Myself I have no issues with the forces having a zero tolerance policy on recreational/illegal drug taking, as a civvy I dont want to work alongside regular drug users and in a military situation I would be even less happy knowing that the people Im relying on's reactions and judgements could be impaired by their still being high/coming down far worse to my mind that the problems of a hangover.
  7. This is just a rehash of a 'news' item from a couple of months ago, which was done somewhere on here at the time; with the same 'but alcohol is bad for you too' arguments.
  8. And any NCO worth his or her rank can spot somebody who has had too much to drink whereas it is much more difficult to spot some drugs. Oh, and buying and using drugs isn't exactly legal, is it.

    I suppose the increase in cocaine use is because the street price has actually dropped significantly. Dunno why that is though (or because somebody has told the troops about deficiencies in the test which the radio news seemed to be talking about.) I suppose I had better go and read the RUSI study ...
  9. msr

    msr LE

    I would imagine the increase in cocaine is because it is out of your system much faster than pot.

    Is no-one conducting exit interviews?

  10. Are people using it to get out?

    Is it a case of "lack of moral fibre?"

  11. The Glasgow Herald is carrying this story as well, complete with a quote that "Professor Bird's study showed that detected military use had gone from being 20 times lower than comparable civilian rates in 2003 to just six times lower last year".

    Given that we;ve got a far stricter detection regime than any civilian environment, I'd guess the true comparison is even further in the Army's favour.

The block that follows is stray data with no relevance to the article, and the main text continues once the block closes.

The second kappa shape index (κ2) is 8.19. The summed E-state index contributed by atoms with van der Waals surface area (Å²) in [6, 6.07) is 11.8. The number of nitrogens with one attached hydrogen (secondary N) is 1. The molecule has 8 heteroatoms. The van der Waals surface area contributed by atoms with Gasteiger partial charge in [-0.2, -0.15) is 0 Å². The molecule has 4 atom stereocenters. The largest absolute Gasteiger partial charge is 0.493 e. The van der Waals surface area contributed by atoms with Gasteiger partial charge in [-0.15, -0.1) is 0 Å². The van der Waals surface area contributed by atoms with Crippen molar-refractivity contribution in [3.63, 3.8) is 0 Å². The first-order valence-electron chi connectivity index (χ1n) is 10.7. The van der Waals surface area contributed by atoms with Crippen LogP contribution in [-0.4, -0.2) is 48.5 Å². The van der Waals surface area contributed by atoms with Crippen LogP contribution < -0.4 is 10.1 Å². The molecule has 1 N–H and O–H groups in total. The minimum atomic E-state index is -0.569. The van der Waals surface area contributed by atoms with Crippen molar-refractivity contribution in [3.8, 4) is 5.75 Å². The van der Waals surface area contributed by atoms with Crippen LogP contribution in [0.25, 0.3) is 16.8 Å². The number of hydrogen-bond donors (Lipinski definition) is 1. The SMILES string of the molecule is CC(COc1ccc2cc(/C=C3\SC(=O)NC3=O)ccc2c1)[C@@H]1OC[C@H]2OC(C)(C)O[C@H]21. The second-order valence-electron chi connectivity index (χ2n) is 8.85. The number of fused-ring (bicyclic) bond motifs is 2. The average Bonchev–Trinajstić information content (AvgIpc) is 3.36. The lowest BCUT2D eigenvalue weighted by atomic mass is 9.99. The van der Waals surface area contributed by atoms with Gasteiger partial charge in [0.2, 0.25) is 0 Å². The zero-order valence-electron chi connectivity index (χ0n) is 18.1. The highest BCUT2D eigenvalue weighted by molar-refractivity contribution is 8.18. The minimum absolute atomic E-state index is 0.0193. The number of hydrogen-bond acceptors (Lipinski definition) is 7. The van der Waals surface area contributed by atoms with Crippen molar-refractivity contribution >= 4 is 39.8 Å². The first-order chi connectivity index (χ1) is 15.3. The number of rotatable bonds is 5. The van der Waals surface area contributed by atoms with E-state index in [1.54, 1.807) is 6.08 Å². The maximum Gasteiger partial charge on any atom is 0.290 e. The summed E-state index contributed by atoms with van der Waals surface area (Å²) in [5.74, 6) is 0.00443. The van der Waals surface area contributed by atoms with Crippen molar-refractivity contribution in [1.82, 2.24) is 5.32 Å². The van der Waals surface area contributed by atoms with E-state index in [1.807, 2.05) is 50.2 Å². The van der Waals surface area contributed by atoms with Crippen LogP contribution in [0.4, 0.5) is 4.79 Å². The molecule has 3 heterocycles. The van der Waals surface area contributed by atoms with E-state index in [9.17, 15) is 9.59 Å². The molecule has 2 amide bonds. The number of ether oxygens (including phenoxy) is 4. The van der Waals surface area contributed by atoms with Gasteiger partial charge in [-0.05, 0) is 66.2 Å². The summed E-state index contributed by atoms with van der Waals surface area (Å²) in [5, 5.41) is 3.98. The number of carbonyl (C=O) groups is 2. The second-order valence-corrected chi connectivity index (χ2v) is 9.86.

12. At a recent symposium held at an unspecified div HQ in Germany, work that one out, it was suggested in a small play put on byb the toms themselves that instead of binning people, they could volunteer for 3 months in MCTC and get 'clean' Whilst at first glance this seems a good idea, you then introduce the idea that IF you get caught once using a Class A drug, there is an 'out'. In my experince there is a lot of 'well I took it to get out of going to Iraq'. Its the modern equivalent of shooting yourself in the foot.

    For those of the ilk just mentioned I have no time. However I am working very close to the problem and I must admit that losing first class JNCOs who were just bloody stupid or took it to try it out is a problem. There could be some way of saving them. The powers that be have however decreed that Zero Tolerance is the answer, and unless there is some other way then we must stick with it. Cocaine being the drug of choice is just that: it is cheap and plentyful. Hardly any other drug shows up, 1 or 2 extacsy, but thats it.

    Happy to enter into discussion with others on this.
  13. This is the experience of some US state penitentiaries which introduced random CDTs. The theory was that cocaine metabolises far quicker than cannabis thereby the chance of it being in your system is lower based on irregular usage. It is irrelevant if you are a habitual user as you are likely to be using it more often that the time it takes to metabolise out of your system. Alternatively cocaine may now be the drug of choice amongst our soldiers.

    I think it is a good thing that the level of drug use in the Army is still significantly lower than in civilian life.

    Zero tolerance approach is essential in order to allow people to know where the line is: therefore it is their choice to cross that line. It is not as if the Army is arbitrarily changing the rules on a person by person basis.

    Army drug policy should reflect the law not social trends (we are the first to complain when people attempt to conduct social engineering in the Army). The arguments regarding alcohol abuse are sound, but are undermined by the law: soldiers who take drugs are opening themselves up to blackmail, are liable to come into contact with criminal elements and there is a higher degree of criminality in order to procure drugs than there is to procure alcohol.
  14. Is there really a comparison though SAC's? Outside of some hige-profile industries, CDT is not a widespread regime for the majority of employees in this country.

    I wonder if new KPI's will be introduced whereby Commanders will be entitled to bonuses for keeping a clean sheet for their unit is in the offering?